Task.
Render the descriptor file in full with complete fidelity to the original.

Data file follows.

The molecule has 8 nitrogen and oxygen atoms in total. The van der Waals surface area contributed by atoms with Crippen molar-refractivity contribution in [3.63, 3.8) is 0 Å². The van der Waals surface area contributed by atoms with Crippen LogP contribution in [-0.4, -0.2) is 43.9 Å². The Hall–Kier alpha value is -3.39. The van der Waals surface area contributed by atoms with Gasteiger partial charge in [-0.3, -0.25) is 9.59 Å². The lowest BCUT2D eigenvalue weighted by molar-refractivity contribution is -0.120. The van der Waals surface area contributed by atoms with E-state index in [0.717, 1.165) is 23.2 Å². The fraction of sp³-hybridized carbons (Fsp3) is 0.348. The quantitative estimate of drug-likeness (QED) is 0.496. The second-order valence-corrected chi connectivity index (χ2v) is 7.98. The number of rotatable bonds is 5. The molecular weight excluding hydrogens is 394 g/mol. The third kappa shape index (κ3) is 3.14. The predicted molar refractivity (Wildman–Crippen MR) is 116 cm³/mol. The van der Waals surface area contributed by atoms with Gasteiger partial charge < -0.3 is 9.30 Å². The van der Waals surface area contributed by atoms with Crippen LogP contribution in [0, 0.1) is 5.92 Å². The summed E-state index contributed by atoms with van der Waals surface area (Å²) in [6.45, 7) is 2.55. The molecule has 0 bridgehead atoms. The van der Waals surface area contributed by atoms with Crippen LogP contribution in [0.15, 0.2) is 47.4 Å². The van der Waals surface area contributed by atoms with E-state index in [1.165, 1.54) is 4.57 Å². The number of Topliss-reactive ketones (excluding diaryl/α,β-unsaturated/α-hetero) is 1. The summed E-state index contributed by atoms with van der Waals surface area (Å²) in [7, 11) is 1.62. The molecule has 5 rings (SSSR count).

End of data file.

The molecule has 8 nitrogen and oxygen atoms in total. The van der Waals surface area contributed by atoms with Crippen molar-refractivity contribution in [3.63, 3.8) is 0 Å². The van der Waals surface area contributed by atoms with Crippen LogP contribution in [-0.4, -0.2) is 43.9 Å². The Hall–Kier alpha value is -3.39. The van der Waals surface area contributed by atoms with Gasteiger partial charge in [-0.3, -0.25) is 9.59 Å². The lowest BCUT2D eigenvalue weighted by molar-refractivity contribution is -0.120. The van der Waals surface area contributed by atoms with E-state index in [0.717, 1.165) is 23.2 Å². The fraction of sp³-hybridized carbons (Fsp3) is 0.348. The quantitative estimate of drug-likeness (QED) is 0.496. The second-order valence-corrected chi connectivity index (χ2v) is 7.98. The number of rotatable bonds is 5. The molecular weight excluding hydrogens is 394 g/mol. The third kappa shape index (κ3) is 3.14. The predicted molar refractivity (Wildman–Crippen MR) is 116 cm³/mol. The van der Waals surface area contributed by atoms with Gasteiger partial charge < -0.3 is 9.30 Å². The van der Waals surface area contributed by atoms with Crippen LogP contribution in [0, 0.1) is 5.92 Å². The summed E-state index contributed by atoms with van der Waals surface area (Å²) in [6.45, 7) is 2.55. The molecule has 0 bridgehead atoms. The van der Waals surface area contributed by atoms with Crippen LogP contribution in [0.15, 0.2) is 47.4 Å². The van der Waals surface area contributed by atoms with E-state index in [1.165, 1.54) is 4.57 Å². The number of Topliss-reactive ketones (excluding diaryl/α,β-unsaturated/α-hetero) is 1. The summed E-state index contributed by atoms with van der Waals surface area (Å²) in [7, 11) is 1.62. The molecule has 5 rings (SSSR count).